Less than two years later the Klondike Gold Rush occurred. The Canadian Government was animate that the lawlessness of the California Gold Rush of 1849 was not going to take place in Canada. The government was also very concerned that American expansionism would try to take over control of the Yukon Territory. To combat these real threats, the Government of Canada ordered the Royal Canadian Regiment to form a Yukon Field Force which would travel immediately into the Yukon Gold Fields and assist the North West Mounted Police. 200 men were chosen for this unit and they immediately left from Ottawa to Vancouver and on to Northern British Columbia to Wrangell, Alaska. Wrangell was a notorious rough town located near the southern base of the Alaskan Panhandle. It would be the jumping off point for the force to enter into the wilderness of Canada and head for the gold fields.
The Canadian Government did not want to cause American tensions by sending the Canadian Army through American territory at Skagway and over the Chilkoot Pass to Bennett Lake. This was the preferred route of the gold seekers. Instead the government wanted the Canadian Army to find an "all Canadian Route" up the Stikine River, from the boat terminal at Glenora, British Columbia. By the Treaty of Washington, in 1871, Canada had gained the right of free navigation on the Yukon, Porcupine and Stikine Rivers in exchange for American privileges on the St Lawrence River.
The ship, "Islander" left Vancouver with the Yukon Field Force on May 14th, 1898. The ship arrived at Wrangel on May 17th. From there they took small river boats up the Stikine River to the camp at Glenora. The Yukon Field Force were sent off quite ill equipped. Joseph Fleming described to his family how the unit had to construct their own boats from local trees using whip saws to cut the lumber. They had few nails and resorted to wood pins to assemble the boats. They pulled their boats up the strong river current by ropes, clambering over rocks and cliffs. On May 19th, 1898, one poor fellow fell 150 feet to his death while doing this work. At Glenora, the Yukon Field Force found 2500 gold seekers that were stranded; out of money, and hoping they were going to take this route over the mountains to the head of the Teslin River and down that river to the Yukon River and on to Dawson City. Guards had to be placed on the Yukon Field Force's supplies. The Canadian Government had originally announced plans for a railway up Stikine River but abandoned that plan when the cost was realized.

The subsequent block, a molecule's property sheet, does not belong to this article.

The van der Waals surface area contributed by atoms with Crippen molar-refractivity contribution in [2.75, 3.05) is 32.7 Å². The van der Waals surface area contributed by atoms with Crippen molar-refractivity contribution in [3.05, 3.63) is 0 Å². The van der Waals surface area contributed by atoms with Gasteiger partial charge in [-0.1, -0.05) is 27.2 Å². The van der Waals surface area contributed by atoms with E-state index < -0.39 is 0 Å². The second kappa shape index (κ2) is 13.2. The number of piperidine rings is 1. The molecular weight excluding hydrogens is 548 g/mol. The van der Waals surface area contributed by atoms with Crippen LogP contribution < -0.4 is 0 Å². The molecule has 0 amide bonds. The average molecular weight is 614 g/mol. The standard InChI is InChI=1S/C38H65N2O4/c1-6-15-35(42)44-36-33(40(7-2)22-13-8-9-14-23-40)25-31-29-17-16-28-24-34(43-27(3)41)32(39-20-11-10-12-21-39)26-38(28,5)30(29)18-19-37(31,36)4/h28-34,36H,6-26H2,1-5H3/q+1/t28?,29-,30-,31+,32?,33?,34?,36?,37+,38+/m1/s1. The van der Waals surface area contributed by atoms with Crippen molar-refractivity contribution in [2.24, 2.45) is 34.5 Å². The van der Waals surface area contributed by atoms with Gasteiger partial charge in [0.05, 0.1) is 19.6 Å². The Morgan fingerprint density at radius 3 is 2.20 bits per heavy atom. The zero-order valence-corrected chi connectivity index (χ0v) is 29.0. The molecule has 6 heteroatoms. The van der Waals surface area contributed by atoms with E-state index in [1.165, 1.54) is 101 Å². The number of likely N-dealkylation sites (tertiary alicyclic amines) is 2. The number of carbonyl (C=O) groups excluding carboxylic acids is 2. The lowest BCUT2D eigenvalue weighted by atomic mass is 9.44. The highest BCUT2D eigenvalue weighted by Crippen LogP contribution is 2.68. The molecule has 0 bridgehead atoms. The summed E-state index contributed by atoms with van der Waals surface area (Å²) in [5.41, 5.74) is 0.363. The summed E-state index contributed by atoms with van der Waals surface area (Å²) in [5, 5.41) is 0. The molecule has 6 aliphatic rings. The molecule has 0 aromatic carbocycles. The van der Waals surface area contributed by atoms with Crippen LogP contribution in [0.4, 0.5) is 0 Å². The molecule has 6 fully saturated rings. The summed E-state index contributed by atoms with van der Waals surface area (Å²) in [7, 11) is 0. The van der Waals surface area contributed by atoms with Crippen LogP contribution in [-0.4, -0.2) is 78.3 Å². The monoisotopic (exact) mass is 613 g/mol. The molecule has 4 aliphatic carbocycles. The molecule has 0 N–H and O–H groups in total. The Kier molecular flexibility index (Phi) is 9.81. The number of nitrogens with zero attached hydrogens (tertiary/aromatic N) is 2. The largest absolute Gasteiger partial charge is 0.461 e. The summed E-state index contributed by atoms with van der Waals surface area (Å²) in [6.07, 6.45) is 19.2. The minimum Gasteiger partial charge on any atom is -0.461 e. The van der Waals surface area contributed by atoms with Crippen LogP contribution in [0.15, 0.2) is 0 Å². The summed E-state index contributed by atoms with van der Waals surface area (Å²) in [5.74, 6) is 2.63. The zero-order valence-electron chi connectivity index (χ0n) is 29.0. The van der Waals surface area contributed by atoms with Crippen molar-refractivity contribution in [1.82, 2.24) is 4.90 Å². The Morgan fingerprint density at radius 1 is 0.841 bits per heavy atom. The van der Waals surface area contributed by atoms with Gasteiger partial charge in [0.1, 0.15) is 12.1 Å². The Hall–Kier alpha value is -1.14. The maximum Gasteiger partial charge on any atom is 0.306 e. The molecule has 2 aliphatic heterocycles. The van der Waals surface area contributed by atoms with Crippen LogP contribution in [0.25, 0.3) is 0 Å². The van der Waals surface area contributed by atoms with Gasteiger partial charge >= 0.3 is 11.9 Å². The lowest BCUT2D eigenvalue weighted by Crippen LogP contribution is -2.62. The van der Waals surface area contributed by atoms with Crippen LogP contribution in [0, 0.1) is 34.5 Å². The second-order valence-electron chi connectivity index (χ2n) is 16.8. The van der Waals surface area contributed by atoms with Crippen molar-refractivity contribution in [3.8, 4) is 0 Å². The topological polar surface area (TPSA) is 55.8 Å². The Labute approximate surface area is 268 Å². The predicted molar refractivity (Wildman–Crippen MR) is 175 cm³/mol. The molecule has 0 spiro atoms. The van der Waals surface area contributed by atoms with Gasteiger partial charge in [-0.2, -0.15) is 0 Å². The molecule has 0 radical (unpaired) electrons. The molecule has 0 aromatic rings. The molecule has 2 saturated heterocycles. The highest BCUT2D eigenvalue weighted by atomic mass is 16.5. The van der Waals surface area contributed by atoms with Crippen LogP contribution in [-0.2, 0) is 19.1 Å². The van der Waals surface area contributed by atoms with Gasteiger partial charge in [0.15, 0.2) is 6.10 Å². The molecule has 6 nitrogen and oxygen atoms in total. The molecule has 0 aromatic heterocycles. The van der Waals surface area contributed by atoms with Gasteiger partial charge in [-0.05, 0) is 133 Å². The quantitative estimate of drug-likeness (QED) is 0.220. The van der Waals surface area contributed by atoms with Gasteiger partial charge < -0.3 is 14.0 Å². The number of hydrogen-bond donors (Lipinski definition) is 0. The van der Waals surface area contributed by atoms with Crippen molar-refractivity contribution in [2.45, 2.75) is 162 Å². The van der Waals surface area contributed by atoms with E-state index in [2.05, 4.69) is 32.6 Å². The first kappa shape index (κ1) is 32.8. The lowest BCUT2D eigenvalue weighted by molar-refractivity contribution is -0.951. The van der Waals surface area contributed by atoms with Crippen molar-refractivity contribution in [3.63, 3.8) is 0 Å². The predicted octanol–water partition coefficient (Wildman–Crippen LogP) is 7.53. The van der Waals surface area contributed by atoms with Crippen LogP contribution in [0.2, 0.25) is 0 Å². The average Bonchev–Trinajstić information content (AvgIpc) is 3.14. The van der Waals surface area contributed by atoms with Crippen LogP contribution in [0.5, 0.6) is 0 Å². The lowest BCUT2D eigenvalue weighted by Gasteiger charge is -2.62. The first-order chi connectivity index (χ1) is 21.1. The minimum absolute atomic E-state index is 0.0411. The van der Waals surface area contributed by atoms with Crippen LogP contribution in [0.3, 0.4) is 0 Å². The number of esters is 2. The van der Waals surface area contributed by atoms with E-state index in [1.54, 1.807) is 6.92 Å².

It took four months for the Yukon Force to get to the Klondike. It was an incredibly difficult journey. One entry into a diary described the Yukon Force making only one and one half miles through knee deep mud in one day.
An extremely excellent book, describing this adventure, contains the actual diary of one of the Yukon Field Force's member, Edward Lester. The book is "Guarding the Goldfields, The Story of the Yukon Field Force" edited Brereton Greenhous. This book is Publication #24 of the Canadian War Museum Historical Publications.
On Tuesday, August 16th, 1898, Edward Lester describes seeing the following verse carved into a tree along the trail:
Damn the journey, Damn the track,